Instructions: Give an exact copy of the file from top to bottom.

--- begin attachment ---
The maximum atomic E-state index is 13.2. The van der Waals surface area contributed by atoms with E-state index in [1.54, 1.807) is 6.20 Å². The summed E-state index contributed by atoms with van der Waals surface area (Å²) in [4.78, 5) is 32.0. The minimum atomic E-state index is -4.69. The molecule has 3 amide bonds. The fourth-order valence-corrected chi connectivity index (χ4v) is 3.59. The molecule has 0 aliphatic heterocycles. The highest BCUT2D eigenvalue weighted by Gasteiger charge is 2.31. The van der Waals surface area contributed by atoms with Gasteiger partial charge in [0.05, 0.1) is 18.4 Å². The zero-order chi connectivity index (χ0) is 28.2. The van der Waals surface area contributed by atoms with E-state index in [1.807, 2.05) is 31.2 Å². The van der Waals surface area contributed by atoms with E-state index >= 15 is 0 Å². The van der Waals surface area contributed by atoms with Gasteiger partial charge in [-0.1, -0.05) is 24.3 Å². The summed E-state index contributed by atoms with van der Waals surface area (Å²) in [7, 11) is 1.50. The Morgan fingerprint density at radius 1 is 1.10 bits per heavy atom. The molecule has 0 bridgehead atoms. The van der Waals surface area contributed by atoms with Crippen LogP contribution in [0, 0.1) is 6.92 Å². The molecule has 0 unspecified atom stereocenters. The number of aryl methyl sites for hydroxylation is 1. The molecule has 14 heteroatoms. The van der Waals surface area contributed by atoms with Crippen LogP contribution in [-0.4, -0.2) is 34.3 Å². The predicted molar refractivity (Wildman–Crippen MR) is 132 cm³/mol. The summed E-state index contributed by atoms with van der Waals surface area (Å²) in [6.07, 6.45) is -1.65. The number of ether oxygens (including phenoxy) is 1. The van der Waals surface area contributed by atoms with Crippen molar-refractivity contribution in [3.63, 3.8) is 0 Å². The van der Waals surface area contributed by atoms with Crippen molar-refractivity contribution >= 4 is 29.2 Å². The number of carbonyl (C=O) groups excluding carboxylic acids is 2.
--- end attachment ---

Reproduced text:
The maximum atomic E-state index is 13.2. The van der Waals surface area contributed by atoms with E-state index in [1.54, 1.807) is 6.20 Å². The summed E-state index contributed by atoms with van der Waals surface area (Å²) in [4.78, 5) is 32.0. The minimum atomic E-state index is -4.69. The molecule has 3 amide bonds. The fourth-order valence-corrected chi connectivity index (χ4v) is 3.59. The molecule has 0 aliphatic heterocycles. The highest BCUT2D eigenvalue weighted by Gasteiger charge is 2.31. The van der Waals surface area contributed by atoms with Gasteiger partial charge in [0.05, 0.1) is 18.4 Å². The zero-order chi connectivity index (χ0) is 28.2. The van der Waals surface area contributed by atoms with E-state index in [1.807, 2.05) is 31.2 Å². The van der Waals surface area contributed by atoms with E-state index >= 15 is 0 Å². The van der Waals surface area contributed by atoms with Gasteiger partial charge in [-0.1, -0.05) is 24.3 Å². The summed E-state index contributed by atoms with van der Waals surface area (Å²) in [7, 11) is 1.50. The Morgan fingerprint density at radius 1 is 1.10 bits per heavy atom. The molecule has 0 bridgehead atoms. The van der Waals surface area contributed by atoms with Crippen LogP contribution in [0, 0.1) is 6.92 Å². The molecule has 0 unspecified atom stereocenters. The number of aryl methyl sites for hydroxylation is 1. The molecule has 14 heteroatoms. The van der Waals surface area contributed by atoms with Crippen LogP contribution in [-0.4, -0.2) is 34.3 Å². The predicted molar refractivity (Wildman–Crippen MR) is 132 cm³/mol. The summed E-state index contributed by atoms with van der Waals surface area (Å²) in [6.07, 6.45) is -1.65. The number of ether oxygens (including phenoxy) is 1. The van der Waals surface area contributed by atoms with Crippen molar-refractivity contribution in [3.63, 3.8) is 0 Å². The van der Waals surface area contributed by atoms with Crippen molar-refractivity contribution >= 4 is 29.2 Å². The number of carbonyl (C=O) groups excluding carboxylic acids is 2.